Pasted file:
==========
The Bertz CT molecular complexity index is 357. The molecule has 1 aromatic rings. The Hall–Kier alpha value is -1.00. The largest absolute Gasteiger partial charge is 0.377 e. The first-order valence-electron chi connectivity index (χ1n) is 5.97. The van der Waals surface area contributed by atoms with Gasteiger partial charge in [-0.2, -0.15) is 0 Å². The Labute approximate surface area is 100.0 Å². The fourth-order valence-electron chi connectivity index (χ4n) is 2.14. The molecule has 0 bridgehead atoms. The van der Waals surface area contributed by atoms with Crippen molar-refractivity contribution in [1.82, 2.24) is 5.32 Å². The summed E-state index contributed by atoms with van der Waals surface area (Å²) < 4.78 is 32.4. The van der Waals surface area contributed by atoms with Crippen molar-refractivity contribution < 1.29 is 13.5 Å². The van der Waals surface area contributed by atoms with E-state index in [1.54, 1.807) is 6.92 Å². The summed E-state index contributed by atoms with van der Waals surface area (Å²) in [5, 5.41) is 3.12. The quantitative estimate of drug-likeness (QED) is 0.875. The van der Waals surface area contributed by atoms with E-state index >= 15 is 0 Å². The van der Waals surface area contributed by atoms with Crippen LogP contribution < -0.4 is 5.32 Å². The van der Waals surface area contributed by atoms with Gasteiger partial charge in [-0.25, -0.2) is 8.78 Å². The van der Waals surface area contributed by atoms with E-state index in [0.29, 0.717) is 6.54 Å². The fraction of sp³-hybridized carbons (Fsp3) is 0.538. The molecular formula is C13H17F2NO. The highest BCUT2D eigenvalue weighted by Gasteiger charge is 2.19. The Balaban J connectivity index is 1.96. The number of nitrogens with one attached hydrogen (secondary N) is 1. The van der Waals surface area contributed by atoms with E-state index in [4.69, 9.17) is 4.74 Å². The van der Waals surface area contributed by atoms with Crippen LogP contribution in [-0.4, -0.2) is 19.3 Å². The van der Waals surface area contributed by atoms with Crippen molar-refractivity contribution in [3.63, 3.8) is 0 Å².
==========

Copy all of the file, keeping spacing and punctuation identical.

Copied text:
The Bertz CT molecular complexity index is 357. The molecule has 1 aromatic rings. The Hall–Kier alpha value is -1.00. The largest absolute Gasteiger partial charge is 0.377 e. The first-order valence-electron chi connectivity index (χ1n) is 5.97. The van der Waals surface area contributed by atoms with Gasteiger partial charge in [-0.2, -0.15) is 0 Å². The Labute approximate surface area is 100.0 Å². The fourth-order valence-electron chi connectivity index (χ4n) is 2.14. The molecule has 0 bridgehead atoms. The van der Waals surface area contributed by atoms with Crippen molar-refractivity contribution in [1.82, 2.24) is 5.32 Å². The summed E-state index contributed by atoms with van der Waals surface area (Å²) < 4.78 is 32.4. The van der Waals surface area contributed by atoms with Crippen molar-refractivity contribution < 1.29 is 13.5 Å². The van der Waals surface area contributed by atoms with E-state index in [1.54, 1.807) is 6.92 Å². The summed E-state index contributed by atoms with van der Waals surface area (Å²) in [5, 5.41) is 3.12. The quantitative estimate of drug-likeness (QED) is 0.875. The van der Waals surface area contributed by atoms with E-state index >= 15 is 0 Å². The van der Waals surface area contributed by atoms with Crippen LogP contribution < -0.4 is 5.32 Å². The van der Waals surface area contributed by atoms with Gasteiger partial charge in [-0.25, -0.2) is 8.78 Å². The van der Waals surface area contributed by atoms with E-state index in [0.29, 0.717) is 6.54 Å². The fraction of sp³-hybridized carbons (Fsp3) is 0.538. The molecular formula is C13H17F2NO. The highest BCUT2D eigenvalue weighted by Gasteiger charge is 2.19. The Balaban J connectivity index is 1.96. The number of nitrogens with one attached hydrogen (secondary N) is 1. The van der Waals surface area contributed by atoms with E-state index in [4.69, 9.17) is 4.74 Å². The van der Waals surface area contributed by atoms with Crippen LogP contribution in [-0.4, -0.2) is 19.3 Å². The van der Waals surface area contributed by atoms with Crippen molar-refractivity contribution in [3.63, 3.8) is 0 Å².